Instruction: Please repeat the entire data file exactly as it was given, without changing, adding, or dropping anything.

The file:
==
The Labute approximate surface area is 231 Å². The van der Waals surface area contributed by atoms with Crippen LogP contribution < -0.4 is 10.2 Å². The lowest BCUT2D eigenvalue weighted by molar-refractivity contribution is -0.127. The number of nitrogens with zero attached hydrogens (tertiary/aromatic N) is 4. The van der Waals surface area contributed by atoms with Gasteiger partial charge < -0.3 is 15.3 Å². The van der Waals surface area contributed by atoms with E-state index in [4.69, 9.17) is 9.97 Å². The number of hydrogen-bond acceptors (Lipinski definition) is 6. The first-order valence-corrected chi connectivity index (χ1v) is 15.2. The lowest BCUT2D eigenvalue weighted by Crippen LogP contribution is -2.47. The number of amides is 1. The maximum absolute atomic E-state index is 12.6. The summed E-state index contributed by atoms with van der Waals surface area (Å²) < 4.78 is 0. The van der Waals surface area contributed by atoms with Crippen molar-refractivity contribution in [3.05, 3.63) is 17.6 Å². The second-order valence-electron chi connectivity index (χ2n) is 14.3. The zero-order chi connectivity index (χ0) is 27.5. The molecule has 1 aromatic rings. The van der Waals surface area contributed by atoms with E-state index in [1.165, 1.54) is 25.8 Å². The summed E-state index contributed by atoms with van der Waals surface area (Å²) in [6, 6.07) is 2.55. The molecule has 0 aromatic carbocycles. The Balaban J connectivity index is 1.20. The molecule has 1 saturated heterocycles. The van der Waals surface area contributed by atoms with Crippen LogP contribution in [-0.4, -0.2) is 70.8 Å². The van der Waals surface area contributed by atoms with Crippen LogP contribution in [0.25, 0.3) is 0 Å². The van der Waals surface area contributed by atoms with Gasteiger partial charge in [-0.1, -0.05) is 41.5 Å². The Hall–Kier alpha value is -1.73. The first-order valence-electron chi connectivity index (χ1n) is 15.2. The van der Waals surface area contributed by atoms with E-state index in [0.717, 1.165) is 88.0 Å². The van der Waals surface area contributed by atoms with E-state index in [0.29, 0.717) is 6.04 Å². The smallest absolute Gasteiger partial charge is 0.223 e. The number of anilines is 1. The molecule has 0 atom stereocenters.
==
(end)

The Labute approximate surface area is 231 Å². The van der Waals surface area contributed by atoms with Crippen LogP contribution < -0.4 is 10.2 Å². The lowest BCUT2D eigenvalue weighted by molar-refractivity contribution is -0.127. The number of nitrogens with zero attached hydrogens (tertiary/aromatic N) is 4. The van der Waals surface area contributed by atoms with Gasteiger partial charge < -0.3 is 15.3 Å². The van der Waals surface area contributed by atoms with E-state index in [4.69, 9.17) is 9.97 Å². The number of hydrogen-bond acceptors (Lipinski definition) is 6. The first-order valence-corrected chi connectivity index (χ1v) is 15.2. The lowest BCUT2D eigenvalue weighted by Crippen LogP contribution is -2.47. The number of amides is 1. The maximum absolute atomic E-state index is 12.6. The summed E-state index contributed by atoms with van der Waals surface area (Å²) < 4.78 is 0. The van der Waals surface area contributed by atoms with Crippen molar-refractivity contribution in [3.05, 3.63) is 17.6 Å². The second-order valence-electron chi connectivity index (χ2n) is 14.3. The zero-order chi connectivity index (χ0) is 27.5. The molecule has 1 aromatic rings. The van der Waals surface area contributed by atoms with E-state index in [1.165, 1.54) is 25.8 Å². The summed E-state index contributed by atoms with van der Waals surface area (Å²) in [6, 6.07) is 2.55. The molecule has 0 aromatic carbocycles. The Balaban J connectivity index is 1.20. The molecule has 1 saturated heterocycles. The van der Waals surface area contributed by atoms with Crippen LogP contribution in [-0.4, -0.2) is 70.8 Å². The van der Waals surface area contributed by atoms with Crippen LogP contribution in [0.25, 0.3) is 0 Å². The van der Waals surface area contributed by atoms with Gasteiger partial charge in [-0.1, -0.05) is 41.5 Å². The Hall–Kier alpha value is -1.73. The first-order valence-electron chi connectivity index (χ1n) is 15.2. The van der Waals surface area contributed by atoms with E-state index in [0.717, 1.165) is 88.0 Å². The van der Waals surface area contributed by atoms with E-state index in [0.29, 0.717) is 6.04 Å². The smallest absolute Gasteiger partial charge is 0.223 e. The number of anilines is 1. The molecule has 0 atom stereocenters.